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Should Public Transit Be Free?

Several cities in Massachusetts are experimenting with free public transit. Do you think that getting to and from work and school on public transportation should be a right?

How do people get around in your community? Are there different forms of public transit, such as trains and buses? Is it more common for people to drive or cycle to and from work and school? Does your community have shared forms of transit like ride-share services, taxis or shared bikes?

Do you think your community should make public transit free for everyone?

In “Should Public Transit Be Free? More Cities Say, Why Not?,” Ellen Barry writes about cities in Massachusetts that are experimenting with offering free public transit:

Mayor Daniel Rivera of Lawrence, intrigued after hearing his friend Ms. Wu speak about fare-free transit, asked his regional transit authority how much was collected on three of the city’s most-used bus lines. The answer was such a small amount — $225,000 — that he could offset it from the city’s surplus cash reserves.

“What I like is the doability of this, the simplicity of it,” Mr. Rivera said. “We are already subsidizing this mode of transportation, so the final mile is very short. It isn’t a service people need to pay for; it’s a public good.”

Around 100 cities in the world offer free public transit, the vast majority of them in Europe, especially France and Poland.

A handful of experiments in the United States in recent decades, including the cities of Denver and Austin, were viewed as unsuccessful, because there was little evidence that they removed cars from the road; new riders tended to be poor people who did not own cars, according to a 2012 review by the National Academies Press.

But in another sense, they were successful: They increased ridership right away, with rises between 20 and 60 percent in the first few months. That statistic accounts for its revival among a new wave of urban progressives, who see transit as a key factor in social and racial inequality.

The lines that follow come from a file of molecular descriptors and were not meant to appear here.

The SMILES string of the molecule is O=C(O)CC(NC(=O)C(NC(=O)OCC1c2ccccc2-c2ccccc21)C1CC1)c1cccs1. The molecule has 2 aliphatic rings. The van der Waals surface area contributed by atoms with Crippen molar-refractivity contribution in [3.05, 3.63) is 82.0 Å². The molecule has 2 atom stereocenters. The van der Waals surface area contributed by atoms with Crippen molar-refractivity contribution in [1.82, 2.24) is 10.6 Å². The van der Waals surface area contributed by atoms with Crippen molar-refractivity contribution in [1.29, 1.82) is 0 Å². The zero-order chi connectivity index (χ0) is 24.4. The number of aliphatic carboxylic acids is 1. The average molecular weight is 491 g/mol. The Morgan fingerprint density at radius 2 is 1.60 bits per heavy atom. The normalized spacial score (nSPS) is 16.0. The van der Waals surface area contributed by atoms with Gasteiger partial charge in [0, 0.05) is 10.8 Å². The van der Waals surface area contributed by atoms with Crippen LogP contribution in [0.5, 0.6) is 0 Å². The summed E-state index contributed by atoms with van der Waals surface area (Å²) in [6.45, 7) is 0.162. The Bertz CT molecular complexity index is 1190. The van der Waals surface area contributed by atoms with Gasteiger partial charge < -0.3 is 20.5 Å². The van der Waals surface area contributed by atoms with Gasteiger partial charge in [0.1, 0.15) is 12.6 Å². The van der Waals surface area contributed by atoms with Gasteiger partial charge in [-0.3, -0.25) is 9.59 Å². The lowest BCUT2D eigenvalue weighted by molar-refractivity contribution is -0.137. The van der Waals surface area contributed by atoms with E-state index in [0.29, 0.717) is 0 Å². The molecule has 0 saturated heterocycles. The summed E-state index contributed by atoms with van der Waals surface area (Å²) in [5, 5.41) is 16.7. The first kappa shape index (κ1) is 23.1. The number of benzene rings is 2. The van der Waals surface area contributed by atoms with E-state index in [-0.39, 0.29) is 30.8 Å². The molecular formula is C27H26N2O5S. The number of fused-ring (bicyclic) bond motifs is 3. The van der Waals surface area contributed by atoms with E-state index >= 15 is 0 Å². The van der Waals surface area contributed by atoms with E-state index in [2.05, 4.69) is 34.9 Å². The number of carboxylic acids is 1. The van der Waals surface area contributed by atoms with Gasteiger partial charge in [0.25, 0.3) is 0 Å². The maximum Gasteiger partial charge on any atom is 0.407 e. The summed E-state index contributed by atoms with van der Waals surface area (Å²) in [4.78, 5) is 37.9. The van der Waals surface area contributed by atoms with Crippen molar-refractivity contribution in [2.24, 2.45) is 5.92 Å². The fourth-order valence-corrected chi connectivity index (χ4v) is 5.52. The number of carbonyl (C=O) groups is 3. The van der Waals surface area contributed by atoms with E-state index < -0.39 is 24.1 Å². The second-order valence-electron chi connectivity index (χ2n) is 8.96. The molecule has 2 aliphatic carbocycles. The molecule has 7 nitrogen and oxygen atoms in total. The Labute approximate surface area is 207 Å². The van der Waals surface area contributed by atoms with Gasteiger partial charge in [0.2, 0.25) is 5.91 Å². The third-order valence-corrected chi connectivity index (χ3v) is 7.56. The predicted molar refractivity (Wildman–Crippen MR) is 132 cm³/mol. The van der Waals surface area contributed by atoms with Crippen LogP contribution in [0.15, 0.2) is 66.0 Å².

Some cities are drawn to the idea because they have seen a decline in ridership:

The idea also appeals to moderates in places like Worcester, the state’s second-largest city, which is struggling to persuade residents to use its buses. Ridership has dropped by 23 percent since 2016, and the buses now run half-empty, according to a report released last May by the Worcester Research Bureau, a nonpartisan policy group.

At a City Council meeting last week, a parade of citizens lined up to express support for a proposal to make Worcester’s buses free for three years, as a pilot program. Revenue from bus fares is so low, and the cost of collecting them so high, that it could be replaced by an infusion of $2 million to $3 million a year.

Mayor Marty Walsh of Boston has expressed concern about the potential profit loss, saying that in 2019 bus fares in his city generated $109 million:

“There’s no such thing as free,” Mr. Kane said. “Someone has to pay. Boston has the highest-paid bus drivers in the country. They’re not going to work for free. The fuelers, the mechanics — they’re not going to work for free.” Advocates of free transit have suggested that the cost could be offset by a gas tax increase; but replacing $109 million would mean raising the gas tax by 3 and a half cents, Mr. Kane said. And all the while, he said, the system is straining to cope with the current demands.

“I hate to be the guy who says, ‘eat your peas,’” he said. “But that’s where we are.”

Proponents of the idea argue that Mr. Kane’s numbers are inflated and that the true replacement cost would be closer to $36 million. That gap, they say, could be covered by a 2-cent rise in the gas tax.

“That’s where something controversial or impossible a few years ago now seems possible,” said Stacy Thompson, the executive director of the LivableStreets Alliance, a transportation research group.

The Boston Globe editorial board, which endorsed the idea of making Boston’s buses fare-free this month, suggested the cost could by covered by philanthropy.

Artikel ini telah tayang di dengan judul “Should Public Transit Be Free?”,

Penulis : Nicole Daniels
Foto Cover : Greta Rybus for The New York Times

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